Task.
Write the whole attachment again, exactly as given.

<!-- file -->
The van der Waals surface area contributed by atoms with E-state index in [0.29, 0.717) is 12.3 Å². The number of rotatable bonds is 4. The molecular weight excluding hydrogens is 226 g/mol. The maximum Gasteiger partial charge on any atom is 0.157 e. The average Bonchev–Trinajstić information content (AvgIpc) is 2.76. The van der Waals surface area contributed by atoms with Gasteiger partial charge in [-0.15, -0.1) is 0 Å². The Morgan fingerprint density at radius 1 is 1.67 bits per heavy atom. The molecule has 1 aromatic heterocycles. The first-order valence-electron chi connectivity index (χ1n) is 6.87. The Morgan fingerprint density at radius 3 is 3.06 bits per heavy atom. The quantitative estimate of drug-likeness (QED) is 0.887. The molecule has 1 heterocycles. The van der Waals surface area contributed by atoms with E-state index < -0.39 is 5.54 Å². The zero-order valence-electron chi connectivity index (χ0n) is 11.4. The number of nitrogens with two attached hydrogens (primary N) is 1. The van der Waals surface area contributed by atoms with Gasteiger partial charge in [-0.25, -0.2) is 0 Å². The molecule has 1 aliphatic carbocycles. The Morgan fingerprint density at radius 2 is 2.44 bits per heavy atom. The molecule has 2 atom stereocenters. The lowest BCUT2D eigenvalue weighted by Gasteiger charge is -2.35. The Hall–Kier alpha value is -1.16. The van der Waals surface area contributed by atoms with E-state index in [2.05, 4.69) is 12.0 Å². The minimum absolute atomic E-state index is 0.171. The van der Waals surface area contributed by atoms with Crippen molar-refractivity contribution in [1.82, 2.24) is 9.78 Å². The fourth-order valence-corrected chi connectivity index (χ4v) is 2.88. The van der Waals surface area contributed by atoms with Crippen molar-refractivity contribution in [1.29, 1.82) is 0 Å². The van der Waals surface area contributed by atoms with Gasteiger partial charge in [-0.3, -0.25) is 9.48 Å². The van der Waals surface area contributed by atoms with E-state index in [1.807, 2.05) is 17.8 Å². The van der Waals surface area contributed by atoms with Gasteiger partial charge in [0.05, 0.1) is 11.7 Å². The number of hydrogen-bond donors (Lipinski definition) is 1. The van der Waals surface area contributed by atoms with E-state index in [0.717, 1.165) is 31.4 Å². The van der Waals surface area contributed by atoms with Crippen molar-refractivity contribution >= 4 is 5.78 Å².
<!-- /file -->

The van der Waals surface area contributed by atoms with E-state index in [0.29, 0.717) is 12.3 Å². The number of rotatable bonds is 4. The molecular weight excluding hydrogens is 226 g/mol. The maximum Gasteiger partial charge on any atom is 0.157 e. The average Bonchev–Trinajstić information content (AvgIpc) is 2.76. The van der Waals surface area contributed by atoms with Gasteiger partial charge in [-0.15, -0.1) is 0 Å². The Morgan fingerprint density at radius 1 is 1.67 bits per heavy atom. The molecule has 1 aromatic heterocycles. The first-order valence-electron chi connectivity index (χ1n) is 6.87. The Morgan fingerprint density at radius 3 is 3.06 bits per heavy atom. The quantitative estimate of drug-likeness (QED) is 0.887. The molecule has 1 heterocycles. The van der Waals surface area contributed by atoms with E-state index < -0.39 is 5.54 Å². The zero-order valence-electron chi connectivity index (χ0n) is 11.4. The number of nitrogens with two attached hydrogens (primary N) is 1. The van der Waals surface area contributed by atoms with Gasteiger partial charge in [-0.25, -0.2) is 0 Å². The molecule has 1 aliphatic carbocycles. The Morgan fingerprint density at radius 2 is 2.44 bits per heavy atom. The molecule has 2 atom stereocenters. The lowest BCUT2D eigenvalue weighted by Gasteiger charge is -2.35. The Hall–Kier alpha value is -1.16. The van der Waals surface area contributed by atoms with E-state index in [2.05, 4.69) is 12.0 Å². The minimum absolute atomic E-state index is 0.171. The van der Waals surface area contributed by atoms with Crippen molar-refractivity contribution in [1.82, 2.24) is 9.78 Å². The fourth-order valence-corrected chi connectivity index (χ4v) is 2.88. The van der Waals surface area contributed by atoms with Crippen molar-refractivity contribution in [1.29, 1.82) is 0 Å². The van der Waals surface area contributed by atoms with Gasteiger partial charge in [-0.3, -0.25) is 9.48 Å². The van der Waals surface area contributed by atoms with E-state index in [1.807, 2.05) is 17.8 Å². The van der Waals surface area contributed by atoms with Gasteiger partial charge in [0.05, 0.1) is 11.7 Å². The number of hydrogen-bond donors (Lipinski definition) is 1. The van der Waals surface area contributed by atoms with E-state index in [0.717, 1.165) is 31.4 Å². The van der Waals surface area contributed by atoms with Crippen molar-refractivity contribution >= 4 is 5.78 Å².